Just a few short months after finally gaining access to the Arctic, Shell has announced it is abandoning efforts to drill for oil and natural gas in Alaska following “disappointing” results of initial explorations. Shell’s decision to abandon the Burger J exploration well, located approximately 150 miles offshore from Barrow, Alaska, has caused resounding celebration amongst advocates for the environment, who worked for years to block drilling efforts. But will this decision close the book on offshore drilling in the Arctic?
Shell, which is owned by Royal Dutch Shell Plc, issued a statement this morning to report the decision, which comes after a tumultuous series of delays in exploratory drilling efforts. Although environmentalists are meeting the news with relief and optimism, the response from shareholders isn’t likely to be so positive. The company sank some $7 billion into the Arctic drilling project to date, with $2.1 billion going to drilling rights alone.
Prior to gaining approval to drill, Shell and its lobbyists worked to convince government officials as well as the public that the drilling would be justified, based on estimates which suggested oil reserves in excess of 26 billion barrels hidden in the Arctic. Now, Shell officials report that some oil and gas were found about 150 miles from Barrow, Alaska, but the amounts found during exploration are simply not enough for the company to justify further efforts. Marvin Odum, director of Shell Upstream Americas, called this news “a clearly disappointing exploration outcome” while attempting to maintain the position the area is still an important region for exploration, even if this specific area of the basin was a bust.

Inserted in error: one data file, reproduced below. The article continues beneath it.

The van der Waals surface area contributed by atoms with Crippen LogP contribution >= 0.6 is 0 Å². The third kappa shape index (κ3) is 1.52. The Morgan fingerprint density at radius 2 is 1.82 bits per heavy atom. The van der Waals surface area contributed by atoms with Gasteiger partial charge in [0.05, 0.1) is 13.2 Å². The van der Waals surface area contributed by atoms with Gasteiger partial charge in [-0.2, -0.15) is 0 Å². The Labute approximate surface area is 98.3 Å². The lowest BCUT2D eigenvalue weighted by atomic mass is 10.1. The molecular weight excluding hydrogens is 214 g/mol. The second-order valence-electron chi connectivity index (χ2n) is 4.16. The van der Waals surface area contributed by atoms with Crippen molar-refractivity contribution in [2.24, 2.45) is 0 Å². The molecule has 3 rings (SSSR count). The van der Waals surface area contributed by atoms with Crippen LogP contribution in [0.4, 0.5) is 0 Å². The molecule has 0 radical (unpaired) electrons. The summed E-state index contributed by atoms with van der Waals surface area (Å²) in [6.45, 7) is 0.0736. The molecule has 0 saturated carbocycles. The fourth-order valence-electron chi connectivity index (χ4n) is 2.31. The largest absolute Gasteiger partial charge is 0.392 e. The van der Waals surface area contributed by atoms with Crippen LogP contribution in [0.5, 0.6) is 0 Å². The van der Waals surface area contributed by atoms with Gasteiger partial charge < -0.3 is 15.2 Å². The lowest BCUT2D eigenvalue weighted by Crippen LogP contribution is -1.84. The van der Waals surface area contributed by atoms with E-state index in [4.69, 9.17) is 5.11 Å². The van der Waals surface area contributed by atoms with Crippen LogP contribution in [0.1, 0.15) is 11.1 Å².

President Obama cleared Shell to resume its drilling plans off the shores of Alaska in May, but the company wasn’t actually ready to do so at that time, due to inadequate equipment. It took the oil company three more months, until mid-August, to announce it was prepared to begin drilling and request an amendment to its original permits. The government issued approval swiftly, clearing the way for Shell to look for oil in the Chukchi Sea after the area was cleared by the U.S. Coast Guard.
Other oil companies, like ConocoPhillips, also hold rights to Arctic oil drilling. However, no other company has active plans for drilling, opting instead to freeze projects while oil prices are unexpectedly low. Perhaps this will buy some additional time for polar bears as innovators continue to develop more practical means of reducing our reliance on fossil fuels, making it even less appealing for oil companies to sink billions into exploratory drilling projects in delicate areas of our endangered Earth.